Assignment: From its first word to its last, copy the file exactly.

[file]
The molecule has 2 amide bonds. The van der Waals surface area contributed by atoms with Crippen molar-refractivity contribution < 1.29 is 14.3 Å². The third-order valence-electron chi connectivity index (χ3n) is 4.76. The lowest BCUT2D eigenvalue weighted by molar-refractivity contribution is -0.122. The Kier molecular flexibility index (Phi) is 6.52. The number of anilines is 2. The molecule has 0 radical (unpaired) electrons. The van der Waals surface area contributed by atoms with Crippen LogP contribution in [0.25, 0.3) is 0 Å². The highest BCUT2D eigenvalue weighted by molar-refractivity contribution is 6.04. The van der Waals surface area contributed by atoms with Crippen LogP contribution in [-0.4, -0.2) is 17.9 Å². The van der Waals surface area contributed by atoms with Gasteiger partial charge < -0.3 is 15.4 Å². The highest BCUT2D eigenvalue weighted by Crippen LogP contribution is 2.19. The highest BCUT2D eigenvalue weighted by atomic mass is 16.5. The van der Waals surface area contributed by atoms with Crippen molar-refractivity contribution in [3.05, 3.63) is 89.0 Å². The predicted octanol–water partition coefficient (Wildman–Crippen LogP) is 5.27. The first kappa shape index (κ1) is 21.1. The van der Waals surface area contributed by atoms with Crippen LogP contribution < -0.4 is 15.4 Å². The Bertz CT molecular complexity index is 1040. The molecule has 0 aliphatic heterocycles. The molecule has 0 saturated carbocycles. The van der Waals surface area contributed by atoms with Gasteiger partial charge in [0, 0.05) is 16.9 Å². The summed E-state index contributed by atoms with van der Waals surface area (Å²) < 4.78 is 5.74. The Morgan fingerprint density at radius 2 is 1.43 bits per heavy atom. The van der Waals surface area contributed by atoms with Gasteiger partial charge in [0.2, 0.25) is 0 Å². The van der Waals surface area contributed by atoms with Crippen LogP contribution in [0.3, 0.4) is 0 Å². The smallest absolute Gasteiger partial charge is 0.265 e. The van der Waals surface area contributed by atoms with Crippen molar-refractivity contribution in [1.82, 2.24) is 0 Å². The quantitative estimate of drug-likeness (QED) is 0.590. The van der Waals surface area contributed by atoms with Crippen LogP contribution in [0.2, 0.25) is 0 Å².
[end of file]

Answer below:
The molecule has 2 amide bonds. The van der Waals surface area contributed by atoms with Crippen molar-refractivity contribution < 1.29 is 14.3 Å². The third-order valence-electron chi connectivity index (χ3n) is 4.76. The lowest BCUT2D eigenvalue weighted by molar-refractivity contribution is -0.122. The Kier molecular flexibility index (Phi) is 6.52. The number of anilines is 2. The molecule has 0 radical (unpaired) electrons. The van der Waals surface area contributed by atoms with Crippen LogP contribution in [0.25, 0.3) is 0 Å². The highest BCUT2D eigenvalue weighted by molar-refractivity contribution is 6.04. The van der Waals surface area contributed by atoms with Crippen LogP contribution in [-0.4, -0.2) is 17.9 Å². The van der Waals surface area contributed by atoms with Gasteiger partial charge < -0.3 is 15.4 Å². The highest BCUT2D eigenvalue weighted by Crippen LogP contribution is 2.19. The highest BCUT2D eigenvalue weighted by atomic mass is 16.5. The van der Waals surface area contributed by atoms with Crippen molar-refractivity contribution in [3.05, 3.63) is 89.0 Å². The predicted octanol–water partition coefficient (Wildman–Crippen LogP) is 5.27. The first kappa shape index (κ1) is 21.1. The van der Waals surface area contributed by atoms with Crippen LogP contribution < -0.4 is 15.4 Å². The Bertz CT molecular complexity index is 1040. The molecule has 0 aliphatic heterocycles. The molecule has 0 saturated carbocycles. The van der Waals surface area contributed by atoms with Gasteiger partial charge in [0, 0.05) is 16.9 Å². The summed E-state index contributed by atoms with van der Waals surface area (Å²) < 4.78 is 5.74. The Morgan fingerprint density at radius 2 is 1.43 bits per heavy atom. The van der Waals surface area contributed by atoms with Gasteiger partial charge in [0.2, 0.25) is 0 Å². The van der Waals surface area contributed by atoms with Crippen LogP contribution in [0.3, 0.4) is 0 Å². The smallest absolute Gasteiger partial charge is 0.265 e. The van der Waals surface area contributed by atoms with Crippen molar-refractivity contribution in [1.82, 2.24) is 0 Å². The quantitative estimate of drug-likeness (QED) is 0.590. The van der Waals surface area contributed by atoms with Crippen LogP contribution in [0.2, 0.25) is 0 Å².